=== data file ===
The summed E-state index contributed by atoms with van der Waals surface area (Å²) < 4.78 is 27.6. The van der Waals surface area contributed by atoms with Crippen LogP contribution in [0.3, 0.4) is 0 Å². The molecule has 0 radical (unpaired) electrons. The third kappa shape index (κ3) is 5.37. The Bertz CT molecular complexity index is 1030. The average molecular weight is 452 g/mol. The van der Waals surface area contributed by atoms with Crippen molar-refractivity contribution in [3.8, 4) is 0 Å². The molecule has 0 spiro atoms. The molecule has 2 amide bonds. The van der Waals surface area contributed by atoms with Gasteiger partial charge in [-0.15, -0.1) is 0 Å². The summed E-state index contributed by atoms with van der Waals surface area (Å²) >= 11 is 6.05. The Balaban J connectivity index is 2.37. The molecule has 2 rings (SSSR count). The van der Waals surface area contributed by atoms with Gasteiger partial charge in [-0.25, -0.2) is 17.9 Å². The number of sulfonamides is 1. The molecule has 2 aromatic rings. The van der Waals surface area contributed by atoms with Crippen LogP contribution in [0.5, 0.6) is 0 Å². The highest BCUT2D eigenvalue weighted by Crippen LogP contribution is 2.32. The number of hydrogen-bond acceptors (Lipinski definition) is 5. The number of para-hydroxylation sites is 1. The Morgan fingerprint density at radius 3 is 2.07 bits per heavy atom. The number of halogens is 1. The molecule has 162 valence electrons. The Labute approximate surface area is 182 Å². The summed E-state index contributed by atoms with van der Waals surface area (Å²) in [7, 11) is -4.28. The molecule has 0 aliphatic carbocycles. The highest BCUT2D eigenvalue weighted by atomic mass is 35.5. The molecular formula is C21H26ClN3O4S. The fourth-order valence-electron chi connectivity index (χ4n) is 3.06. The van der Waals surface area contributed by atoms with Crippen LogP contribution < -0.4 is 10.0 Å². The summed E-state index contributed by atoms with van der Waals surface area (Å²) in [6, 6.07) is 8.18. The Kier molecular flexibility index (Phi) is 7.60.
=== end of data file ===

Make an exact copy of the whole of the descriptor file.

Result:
The summed E-state index contributed by atoms with van der Waals surface area (Å²) < 4.78 is 27.6. The van der Waals surface area contributed by atoms with Crippen LogP contribution in [0.3, 0.4) is 0 Å². The molecule has 0 radical (unpaired) electrons. The third kappa shape index (κ3) is 5.37. The Bertz CT molecular complexity index is 1030. The average molecular weight is 452 g/mol. The van der Waals surface area contributed by atoms with Crippen molar-refractivity contribution in [3.8, 4) is 0 Å². The molecule has 0 spiro atoms. The molecule has 2 amide bonds. The van der Waals surface area contributed by atoms with Gasteiger partial charge in [-0.15, -0.1) is 0 Å². The summed E-state index contributed by atoms with van der Waals surface area (Å²) >= 11 is 6.05. The Balaban J connectivity index is 2.37. The molecule has 2 rings (SSSR count). The van der Waals surface area contributed by atoms with Gasteiger partial charge in [-0.25, -0.2) is 17.9 Å². The number of sulfonamides is 1. The molecule has 2 aromatic rings. The van der Waals surface area contributed by atoms with Crippen LogP contribution in [0.5, 0.6) is 0 Å². The highest BCUT2D eigenvalue weighted by Crippen LogP contribution is 2.32. The number of hydrogen-bond acceptors (Lipinski definition) is 5. The number of para-hydroxylation sites is 1. The Morgan fingerprint density at radius 3 is 2.07 bits per heavy atom. The number of halogens is 1. The molecule has 162 valence electrons. The Labute approximate surface area is 182 Å². The summed E-state index contributed by atoms with van der Waals surface area (Å²) in [7, 11) is -4.28. The molecule has 0 aliphatic carbocycles. The highest BCUT2D eigenvalue weighted by atomic mass is 35.5. The molecular formula is C21H26ClN3O4S. The fourth-order valence-electron chi connectivity index (χ4n) is 3.06. The van der Waals surface area contributed by atoms with Crippen LogP contribution < -0.4 is 10.0 Å². The summed E-state index contributed by atoms with van der Waals surface area (Å²) in [6, 6.07) is 8.18. The Kier molecular flexibility index (Phi) is 7.60.